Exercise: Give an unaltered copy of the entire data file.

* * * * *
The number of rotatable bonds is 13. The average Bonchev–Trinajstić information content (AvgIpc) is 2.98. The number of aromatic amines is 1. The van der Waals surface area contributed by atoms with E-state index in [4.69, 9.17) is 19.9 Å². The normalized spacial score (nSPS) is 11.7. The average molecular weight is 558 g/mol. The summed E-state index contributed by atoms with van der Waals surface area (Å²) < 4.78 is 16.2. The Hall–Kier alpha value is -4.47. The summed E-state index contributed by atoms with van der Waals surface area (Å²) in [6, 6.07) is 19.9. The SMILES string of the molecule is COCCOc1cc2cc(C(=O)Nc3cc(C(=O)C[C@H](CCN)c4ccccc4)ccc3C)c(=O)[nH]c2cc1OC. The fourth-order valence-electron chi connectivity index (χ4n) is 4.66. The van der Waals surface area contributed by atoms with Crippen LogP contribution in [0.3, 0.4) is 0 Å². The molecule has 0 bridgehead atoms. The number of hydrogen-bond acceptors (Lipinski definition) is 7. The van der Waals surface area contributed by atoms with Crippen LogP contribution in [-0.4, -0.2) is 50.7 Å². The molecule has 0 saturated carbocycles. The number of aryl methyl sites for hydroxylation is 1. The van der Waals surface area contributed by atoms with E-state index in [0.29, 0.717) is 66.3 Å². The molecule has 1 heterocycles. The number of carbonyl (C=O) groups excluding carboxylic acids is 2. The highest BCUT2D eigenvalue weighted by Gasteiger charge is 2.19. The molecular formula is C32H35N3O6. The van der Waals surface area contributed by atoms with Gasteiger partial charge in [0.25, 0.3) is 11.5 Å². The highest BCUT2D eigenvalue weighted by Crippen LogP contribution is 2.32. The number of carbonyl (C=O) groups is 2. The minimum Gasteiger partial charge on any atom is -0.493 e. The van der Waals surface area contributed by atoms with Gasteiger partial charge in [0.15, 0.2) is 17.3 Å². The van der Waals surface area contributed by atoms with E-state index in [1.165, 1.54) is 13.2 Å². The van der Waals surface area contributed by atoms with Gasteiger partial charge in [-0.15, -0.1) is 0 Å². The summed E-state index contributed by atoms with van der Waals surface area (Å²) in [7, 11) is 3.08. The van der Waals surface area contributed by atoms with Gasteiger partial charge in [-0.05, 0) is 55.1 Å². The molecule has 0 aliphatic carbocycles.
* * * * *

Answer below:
The number of rotatable bonds is 13. The average Bonchev–Trinajstić information content (AvgIpc) is 2.98. The number of aromatic amines is 1. The van der Waals surface area contributed by atoms with E-state index in [4.69, 9.17) is 19.9 Å². The normalized spacial score (nSPS) is 11.7. The average molecular weight is 558 g/mol. The summed E-state index contributed by atoms with van der Waals surface area (Å²) < 4.78 is 16.2. The Hall–Kier alpha value is -4.47. The summed E-state index contributed by atoms with van der Waals surface area (Å²) in [6, 6.07) is 19.9. The SMILES string of the molecule is COCCOc1cc2cc(C(=O)Nc3cc(C(=O)C[C@H](CCN)c4ccccc4)ccc3C)c(=O)[nH]c2cc1OC. The fourth-order valence-electron chi connectivity index (χ4n) is 4.66. The van der Waals surface area contributed by atoms with Crippen LogP contribution in [0.3, 0.4) is 0 Å². The molecule has 0 bridgehead atoms. The number of hydrogen-bond acceptors (Lipinski definition) is 7. The van der Waals surface area contributed by atoms with Crippen LogP contribution in [-0.4, -0.2) is 50.7 Å². The molecule has 0 saturated carbocycles. The number of aryl methyl sites for hydroxylation is 1. The van der Waals surface area contributed by atoms with E-state index in [0.29, 0.717) is 66.3 Å². The molecule has 1 heterocycles. The number of carbonyl (C=O) groups excluding carboxylic acids is 2. The highest BCUT2D eigenvalue weighted by Gasteiger charge is 2.19. The molecular formula is C32H35N3O6. The van der Waals surface area contributed by atoms with Gasteiger partial charge in [0.25, 0.3) is 11.5 Å². The highest BCUT2D eigenvalue weighted by Crippen LogP contribution is 2.32. The number of carbonyl (C=O) groups is 2. The minimum Gasteiger partial charge on any atom is -0.493 e. The van der Waals surface area contributed by atoms with Gasteiger partial charge in [0.15, 0.2) is 17.3 Å². The van der Waals surface area contributed by atoms with E-state index in [1.165, 1.54) is 13.2 Å². The van der Waals surface area contributed by atoms with Gasteiger partial charge in [-0.15, -0.1) is 0 Å². The summed E-state index contributed by atoms with van der Waals surface area (Å²) in [7, 11) is 3.08. The van der Waals surface area contributed by atoms with Gasteiger partial charge in [-0.05, 0) is 55.1 Å². The molecule has 0 aliphatic carbocycles.